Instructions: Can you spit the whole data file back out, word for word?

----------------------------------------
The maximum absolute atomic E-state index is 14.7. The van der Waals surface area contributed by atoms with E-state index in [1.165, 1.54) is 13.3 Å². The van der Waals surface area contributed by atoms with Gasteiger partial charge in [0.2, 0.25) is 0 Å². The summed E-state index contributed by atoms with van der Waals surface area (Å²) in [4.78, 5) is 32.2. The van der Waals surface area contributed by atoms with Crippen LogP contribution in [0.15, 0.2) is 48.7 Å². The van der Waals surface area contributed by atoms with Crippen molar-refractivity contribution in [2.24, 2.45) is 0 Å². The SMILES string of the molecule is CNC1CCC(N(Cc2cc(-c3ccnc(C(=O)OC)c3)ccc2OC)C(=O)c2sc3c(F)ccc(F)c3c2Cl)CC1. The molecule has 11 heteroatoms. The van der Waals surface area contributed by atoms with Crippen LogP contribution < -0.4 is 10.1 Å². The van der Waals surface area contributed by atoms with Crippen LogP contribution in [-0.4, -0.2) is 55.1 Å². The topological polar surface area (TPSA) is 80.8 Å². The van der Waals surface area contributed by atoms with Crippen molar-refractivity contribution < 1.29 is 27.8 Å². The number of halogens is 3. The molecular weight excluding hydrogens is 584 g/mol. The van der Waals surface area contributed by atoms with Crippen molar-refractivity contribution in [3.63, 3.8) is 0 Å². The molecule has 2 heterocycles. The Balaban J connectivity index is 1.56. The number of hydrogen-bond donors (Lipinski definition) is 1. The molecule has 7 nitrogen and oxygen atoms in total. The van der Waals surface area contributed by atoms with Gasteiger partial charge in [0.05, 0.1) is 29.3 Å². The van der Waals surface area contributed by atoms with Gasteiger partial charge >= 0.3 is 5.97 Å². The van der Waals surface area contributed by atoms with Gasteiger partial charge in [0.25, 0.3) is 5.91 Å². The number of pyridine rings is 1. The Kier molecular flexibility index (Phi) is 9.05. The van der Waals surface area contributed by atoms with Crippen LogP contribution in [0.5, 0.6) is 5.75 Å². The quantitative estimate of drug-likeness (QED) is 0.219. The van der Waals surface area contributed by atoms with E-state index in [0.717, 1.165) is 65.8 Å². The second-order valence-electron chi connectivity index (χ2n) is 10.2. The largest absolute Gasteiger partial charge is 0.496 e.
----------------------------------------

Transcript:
The maximum absolute atomic E-state index is 14.7. The van der Waals surface area contributed by atoms with E-state index in [1.165, 1.54) is 13.3 Å². The van der Waals surface area contributed by atoms with Gasteiger partial charge in [0.2, 0.25) is 0 Å². The summed E-state index contributed by atoms with van der Waals surface area (Å²) in [4.78, 5) is 32.2. The van der Waals surface area contributed by atoms with Crippen LogP contribution in [0.15, 0.2) is 48.7 Å². The van der Waals surface area contributed by atoms with Crippen molar-refractivity contribution in [2.24, 2.45) is 0 Å². The SMILES string of the molecule is CNC1CCC(N(Cc2cc(-c3ccnc(C(=O)OC)c3)ccc2OC)C(=O)c2sc3c(F)ccc(F)c3c2Cl)CC1. The molecule has 11 heteroatoms. The van der Waals surface area contributed by atoms with Crippen LogP contribution < -0.4 is 10.1 Å². The van der Waals surface area contributed by atoms with Crippen LogP contribution in [-0.4, -0.2) is 55.1 Å². The topological polar surface area (TPSA) is 80.8 Å². The van der Waals surface area contributed by atoms with Crippen molar-refractivity contribution < 1.29 is 27.8 Å². The number of halogens is 3. The molecular weight excluding hydrogens is 584 g/mol. The van der Waals surface area contributed by atoms with Crippen molar-refractivity contribution in [3.63, 3.8) is 0 Å². The molecule has 2 heterocycles. The Balaban J connectivity index is 1.56. The number of hydrogen-bond donors (Lipinski definition) is 1. The molecule has 7 nitrogen and oxygen atoms in total. The van der Waals surface area contributed by atoms with Gasteiger partial charge in [0.05, 0.1) is 29.3 Å². The van der Waals surface area contributed by atoms with Gasteiger partial charge >= 0.3 is 5.97 Å². The van der Waals surface area contributed by atoms with Gasteiger partial charge in [0.25, 0.3) is 5.91 Å². The number of pyridine rings is 1. The Kier molecular flexibility index (Phi) is 9.05. The van der Waals surface area contributed by atoms with Crippen LogP contribution in [0.5, 0.6) is 5.75 Å². The quantitative estimate of drug-likeness (QED) is 0.219. The van der Waals surface area contributed by atoms with E-state index in [0.717, 1.165) is 65.8 Å². The second-order valence-electron chi connectivity index (χ2n) is 10.2. The largest absolute Gasteiger partial charge is 0.496 e.